We lived in this cabin in the woods for a couple of years with oil lamps as our primary lighting. We used a camper stove (3-burner with small oven) off a 20-lb. propane bottle. We hauled (and still haul) water from town, washed and rinsed dishes in two dishpans that had to be dumped outside. Carried a bathtub in the house for baths, heated the water on the woodstove or propane stove, bailed it out of the tub after baths, then carried the tub back outside. Used an outhouse for the last 7 years.

    Over the years we built up the solar electric system, put in plumbing with overhead tanks with gravity-flow water, drains set up on in a gray-water system for the sink and shower, a propane range with full-sized oven that has pilot lights and doesn't require any electricity to run, we cook on the woodstove in the winter (to save propane).

    We paid cash as we went, and did without until we had the cash to buy or pay for things. We can live very well on a very small amount of money, and use extra money for improvements to our system.

    Sometimes in order to improve our lives, we have to step back a little. I feel like one of the luckiest people in the world. I wash laundry in a wash tub with a hand-cranked wringer! But I'm FREE!
  7. clydescomm

    clydescomm Member

    Answers to some of the posts

    Thanks everyone for throwing out some suggestions.

    As a matter of explanation, in NC our typical winters involve lows in the 40's and summers days (April-Oct) are typically in the upper 90's if not over 100. The reason the electric runs over $500 a month is the city upgraded their power plant and have levied taxes to recoup the cost over a 10-20 year period. So there is no way to drop the cost below about $300 according to all the neighbors.

    If you find a lot over 2 acres that is not protected wetlands here its almost a miracle. Since we are less than 100 feet above sea level if you find a lot at 10 acres, 7-8 of it will be protected wetlands that you get the privilege of paying taxes on even though you can't use it for anything. Coming from 62+ acres of grassland in Kansas where we raised our own cattle, chickens, goats, garden, fruit trees, etc. makes this a bit of a culture shock. We just found 12 acres (mostly wooded, not in any floodplains with no protected wetlands) with a double wide mobile home on permanent foundation (bank owned) and extremely over grown. We offered half of the appraised value and got a respectable counter offer from the lender.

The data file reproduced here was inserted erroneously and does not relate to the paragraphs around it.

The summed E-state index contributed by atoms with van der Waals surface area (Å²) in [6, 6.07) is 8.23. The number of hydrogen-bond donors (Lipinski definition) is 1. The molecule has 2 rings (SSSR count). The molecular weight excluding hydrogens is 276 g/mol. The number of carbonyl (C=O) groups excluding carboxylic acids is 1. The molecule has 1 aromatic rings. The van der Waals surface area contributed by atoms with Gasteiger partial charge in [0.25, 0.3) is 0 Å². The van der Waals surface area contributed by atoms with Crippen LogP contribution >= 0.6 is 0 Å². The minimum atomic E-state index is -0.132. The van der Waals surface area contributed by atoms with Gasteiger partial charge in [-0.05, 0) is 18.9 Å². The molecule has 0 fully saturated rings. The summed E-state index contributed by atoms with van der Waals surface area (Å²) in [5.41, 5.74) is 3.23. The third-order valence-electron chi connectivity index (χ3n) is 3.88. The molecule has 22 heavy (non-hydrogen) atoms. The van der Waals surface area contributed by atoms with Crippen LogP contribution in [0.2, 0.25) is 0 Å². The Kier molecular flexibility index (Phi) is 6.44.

The ultimate goal is to be off grid, raising our own food and be debt free asap again. There appears to be an old water well already drilled so that is a plus. We were so close in KS before my wife was relocated to keep her job and retirement. The plan is to buy it cheap, build a garage, dig a pond (water\food source), clear\plant some pasture to get back to sustainable living. In a year or two build a extremely high energy efficient house to get rid of the pathetically inefficient mobile home type construction.

    All the appliances evacuated the premises (typical) in the foreclosure. However it is all electric so the furnace and water heater are obviously electric. The exterior wood stove ducted into the HVAC is a possibility although I am not sure that the cost will warrant its use since the typical winter temperatures are in the low 40's. In KS, we consistently had temperatures in the teens and wind chills well below zero. Firewood shouldn't be a problem on the acreage in NC as about 6 acres is still wooded. I do have some electrical background so I will do some research into converting to DC power. Does anyone have any recommendations for books that evaluate well proven methods? Also recommendations for reputable manufacturers would be helpful.

    Although I would love to live the mountain man lifestyle in a cabin in the Montana wilderness in case the SHTF, we are currently still somewhat attached to the consumerism umbilical cord. :-( We raise much of our own food already therefore the need for the freezer (beef, chicken, vegetables, etc.). In KS, we actually had 3 freezers and plenty of wind for wind generation. As many others that may read this post later, we are working towards a more affordable lifestyle but with the move to NC we have had to start over and getting the land is the first step.
  8. bunkerbob

    bunkerbob Supporting Member

    MM thanks for the kudos, living off-grid is a lifestyle, even though we have all the modern conveniences, we watch what we use and allow for those days when we are low in power. Don't count on solar, generators or the wind exclusively, neither of these will suffice by themselves. You need all, we started small and through the years added on as we could afford it.
    Look on my simple site... bunkerbob for some more info.
    We also built a super efficient home out of ICF block and lots of insulation, no HAVC, just a small evap cooler and 2 wood stoves, the temp outside this summer rose to 110deg and the inside never went above 83deg.